Home > All news > $1 million rheumatic fever fund for targeted Māori communities

$1 million rheumatic fever fund for targeted Māori communities

Media Statement: Hon Dr Jonathan Coleman, Minister of Health

Health Minister Jonathan Coleman has today announced a new $1 million one-off fund aimed at increasing awareness and reducing rheumatic fever in high-risk Māori communities.

“Rheumatic fever is a serious but preventable disease. Children and young people from Māori and Pacific communities are the most vulnerable,” says Dr Coleman.

“The Rheumatic Fever Māori Community Fund targets six DHB regions where most of the Māori rheumatic fever cases occur – Northland, Counties Manukau, Waikato, Lakes, Bay of Plenty and Tairawhiti.

“These DHBs will distribute funding to Māori community groups for small-scale initiatives to test innovative solutions for increasing awareness and helping to prevent rheumatic fever.

“Community groups are expected to start delivering initiatives from July through to October.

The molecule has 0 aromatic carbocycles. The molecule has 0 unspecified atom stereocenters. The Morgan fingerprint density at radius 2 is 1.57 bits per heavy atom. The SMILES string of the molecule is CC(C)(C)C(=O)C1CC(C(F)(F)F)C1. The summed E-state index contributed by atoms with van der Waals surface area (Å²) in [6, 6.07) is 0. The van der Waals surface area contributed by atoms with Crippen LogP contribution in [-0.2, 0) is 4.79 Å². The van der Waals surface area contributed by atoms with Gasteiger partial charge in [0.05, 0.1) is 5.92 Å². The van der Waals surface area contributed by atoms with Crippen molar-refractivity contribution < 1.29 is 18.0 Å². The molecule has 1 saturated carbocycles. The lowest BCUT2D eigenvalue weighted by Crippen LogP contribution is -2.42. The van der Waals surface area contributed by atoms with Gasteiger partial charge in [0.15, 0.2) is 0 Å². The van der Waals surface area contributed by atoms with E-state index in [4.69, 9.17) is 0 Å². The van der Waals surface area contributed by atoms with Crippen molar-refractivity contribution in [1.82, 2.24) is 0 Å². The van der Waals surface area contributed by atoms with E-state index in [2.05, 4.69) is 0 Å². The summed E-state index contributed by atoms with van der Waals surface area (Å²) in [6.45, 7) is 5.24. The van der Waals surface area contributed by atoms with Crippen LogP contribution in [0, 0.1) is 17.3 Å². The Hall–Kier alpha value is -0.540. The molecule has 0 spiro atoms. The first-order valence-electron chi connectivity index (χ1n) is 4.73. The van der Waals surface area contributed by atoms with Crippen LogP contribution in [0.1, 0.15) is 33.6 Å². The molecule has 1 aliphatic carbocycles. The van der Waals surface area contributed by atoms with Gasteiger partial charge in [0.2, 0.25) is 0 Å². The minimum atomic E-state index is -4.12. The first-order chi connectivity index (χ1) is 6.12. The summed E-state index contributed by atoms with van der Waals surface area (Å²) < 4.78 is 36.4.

“The Rheumatic Fever Māori Community Fund helps the sector and communities to work together. It also support DHBs in their efforts to address rheumatic fever.

“Nationally, we’re making good progress towards the target of reducing rheumatic fever rates by two-thirds by the end of June 2017. This shows the $65 million investment the Government’s made to prevent rheumatic fever is making a real difference. However, we need to continue to do more.”

Latest figures show a 45 per cent rheumatic fever reduction from 2012 to 2015. This includes a 54 per cent reduction in cases among Māori.

There has also been a drop of 27 per cent for Pacific people. A one-off rheumatic fever Pacific Community Fund was implemented in 2014/15.

Media contact: Kirsty Taylor-Doig 021 838 372

Print Friendly, PDF & Email
You may also like
Waikato DHB Maori Pasifika cohort Sept 2017
Cultural practice and clinical practice go hand in hand
Mumps in the Waikato rises
Minister of Health
Health targets improve outcomes in the Waikato
Waikato DHB’s Kaitiaki and Queen’s Service Medal recipient Maata McManus